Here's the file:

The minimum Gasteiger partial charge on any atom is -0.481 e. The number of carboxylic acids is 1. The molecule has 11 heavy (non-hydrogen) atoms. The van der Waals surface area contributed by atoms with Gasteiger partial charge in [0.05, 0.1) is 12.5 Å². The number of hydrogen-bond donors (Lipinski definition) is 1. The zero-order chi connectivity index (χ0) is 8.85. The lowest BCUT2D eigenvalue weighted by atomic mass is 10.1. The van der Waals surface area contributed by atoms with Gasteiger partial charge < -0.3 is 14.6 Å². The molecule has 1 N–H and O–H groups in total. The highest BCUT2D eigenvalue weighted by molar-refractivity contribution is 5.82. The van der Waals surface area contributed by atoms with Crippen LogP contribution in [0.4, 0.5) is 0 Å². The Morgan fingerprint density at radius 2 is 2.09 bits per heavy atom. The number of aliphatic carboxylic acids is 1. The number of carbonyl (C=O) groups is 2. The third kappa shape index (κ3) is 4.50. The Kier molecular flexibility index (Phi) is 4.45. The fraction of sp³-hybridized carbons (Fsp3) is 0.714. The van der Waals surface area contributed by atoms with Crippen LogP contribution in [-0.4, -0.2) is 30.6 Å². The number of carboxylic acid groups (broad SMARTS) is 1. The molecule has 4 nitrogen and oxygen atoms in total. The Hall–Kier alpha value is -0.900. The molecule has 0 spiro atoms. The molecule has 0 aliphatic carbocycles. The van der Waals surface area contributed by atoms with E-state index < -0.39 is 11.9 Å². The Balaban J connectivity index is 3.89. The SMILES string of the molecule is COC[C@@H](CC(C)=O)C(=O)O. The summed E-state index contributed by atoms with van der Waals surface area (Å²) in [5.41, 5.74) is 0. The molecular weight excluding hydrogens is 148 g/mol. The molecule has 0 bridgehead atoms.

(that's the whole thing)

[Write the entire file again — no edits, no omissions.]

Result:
The minimum Gasteiger partial charge on any atom is -0.481 e. The number of carboxylic acids is 1. The molecule has 11 heavy (non-hydrogen) atoms. The van der Waals surface area contributed by atoms with Gasteiger partial charge in [0.05, 0.1) is 12.5 Å². The number of hydrogen-bond donors (Lipinski definition) is 1. The zero-order chi connectivity index (χ0) is 8.85. The lowest BCUT2D eigenvalue weighted by atomic mass is 10.1. The van der Waals surface area contributed by atoms with Gasteiger partial charge < -0.3 is 14.6 Å². The molecule has 1 N–H and O–H groups in total. The highest BCUT2D eigenvalue weighted by molar-refractivity contribution is 5.82. The van der Waals surface area contributed by atoms with Crippen LogP contribution in [0.4, 0.5) is 0 Å². The Morgan fingerprint density at radius 2 is 2.09 bits per heavy atom. The number of aliphatic carboxylic acids is 1. The number of carbonyl (C=O) groups is 2. The third kappa shape index (κ3) is 4.50. The Kier molecular flexibility index (Phi) is 4.45. The fraction of sp³-hybridized carbons (Fsp3) is 0.714. The van der Waals surface area contributed by atoms with Crippen LogP contribution in [-0.4, -0.2) is 30.6 Å². The number of carboxylic acid groups (broad SMARTS) is 1. The molecule has 4 nitrogen and oxygen atoms in total. The Hall–Kier alpha value is -0.900. The molecule has 0 spiro atoms. The molecule has 0 aliphatic carbocycles. The van der Waals surface area contributed by atoms with E-state index < -0.39 is 11.9 Å². The Balaban J connectivity index is 3.89. The SMILES string of the molecule is COC[C@@H](CC(C)=O)C(=O)O. The summed E-state index contributed by atoms with van der Waals surface area (Å²) in [5.41, 5.74) is 0. The molecular weight excluding hydrogens is 148 g/mol. The molecule has 0 bridgehead atoms.